Climate change has emerged as an important theme in the current food security discourses, and although research on local people's adaptation to climate change is increasing, more research is needed to enable sharing of different coping strategies. This research can help policymakers in documenting effective coping strategies that helped to reduce negative impacts of climate change on farmers. The research therefore determined how farmers in rural Ghana use traditional knowledge to adapt to climate changes, and how well the local knowledge worked to enhance livelihoods. The paper aims to discuss these issues.
The study took place in three communities in Ghana. Sixty participants consisting 20 from each of the communities were recruited for the study. Data were collected through focus group discussions and semi-structured interview questions. SPSS software was used to analyse the data. The Mann-Whitney U-test was used to rank the strategies in enhancing livelihoods.
Men's and women's understanding of what constitute climate change are similar – change in the rainfall amount and distribution. The coping strategies are working as hired labourers, engaging in irrigated farming, practicing of professions learned, rearing of animals, and petty trading. While the importance of the strategies to men's and women's is different, the strategies they adopted appeared to meet their household requirements.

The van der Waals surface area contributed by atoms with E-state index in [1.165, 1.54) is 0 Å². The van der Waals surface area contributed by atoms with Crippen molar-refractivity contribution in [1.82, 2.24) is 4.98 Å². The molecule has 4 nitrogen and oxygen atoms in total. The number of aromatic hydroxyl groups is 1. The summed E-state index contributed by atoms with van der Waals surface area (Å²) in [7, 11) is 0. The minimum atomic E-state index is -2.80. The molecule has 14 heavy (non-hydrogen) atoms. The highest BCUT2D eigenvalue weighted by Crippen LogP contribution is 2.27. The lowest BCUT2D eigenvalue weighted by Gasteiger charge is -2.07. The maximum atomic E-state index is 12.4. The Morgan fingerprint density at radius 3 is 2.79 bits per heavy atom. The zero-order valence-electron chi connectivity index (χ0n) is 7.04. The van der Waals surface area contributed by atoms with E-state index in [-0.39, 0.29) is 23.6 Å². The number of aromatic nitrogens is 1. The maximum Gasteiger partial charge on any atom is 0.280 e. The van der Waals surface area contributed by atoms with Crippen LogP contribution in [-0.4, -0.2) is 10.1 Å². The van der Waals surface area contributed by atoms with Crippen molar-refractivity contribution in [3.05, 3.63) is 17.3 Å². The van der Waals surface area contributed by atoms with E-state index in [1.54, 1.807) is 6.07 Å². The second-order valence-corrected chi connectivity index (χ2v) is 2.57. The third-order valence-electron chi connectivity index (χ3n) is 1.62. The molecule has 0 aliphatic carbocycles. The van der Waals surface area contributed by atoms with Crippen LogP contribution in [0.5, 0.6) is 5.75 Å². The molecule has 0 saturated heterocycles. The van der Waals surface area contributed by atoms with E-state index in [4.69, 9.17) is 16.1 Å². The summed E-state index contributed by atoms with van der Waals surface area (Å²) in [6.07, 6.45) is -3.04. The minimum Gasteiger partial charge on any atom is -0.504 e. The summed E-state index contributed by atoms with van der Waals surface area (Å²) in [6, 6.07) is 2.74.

The study reveals that local creativities can help in meeting rural farmers' needs during the periods of climate change. Consequently, this research has value for development organisations supporting farmers to effectively use their indigenous knowledge during the periods of climate change.
The author is grateful to the Research Assistants of Presbyterian University College, Ghana and their lead, Edwin Lartey, for assisting to collect the primary data.
S. Arku, F. (2013), "Local creativity for adapting to climate change among rural farmers in the semi-arid region of Ghana", International Journal of Climate Change Strategies and Management, Vol. 5 No. 4, pp. 418-430. https://doi.org/10.1108/IJCCSM-08-2012-0049
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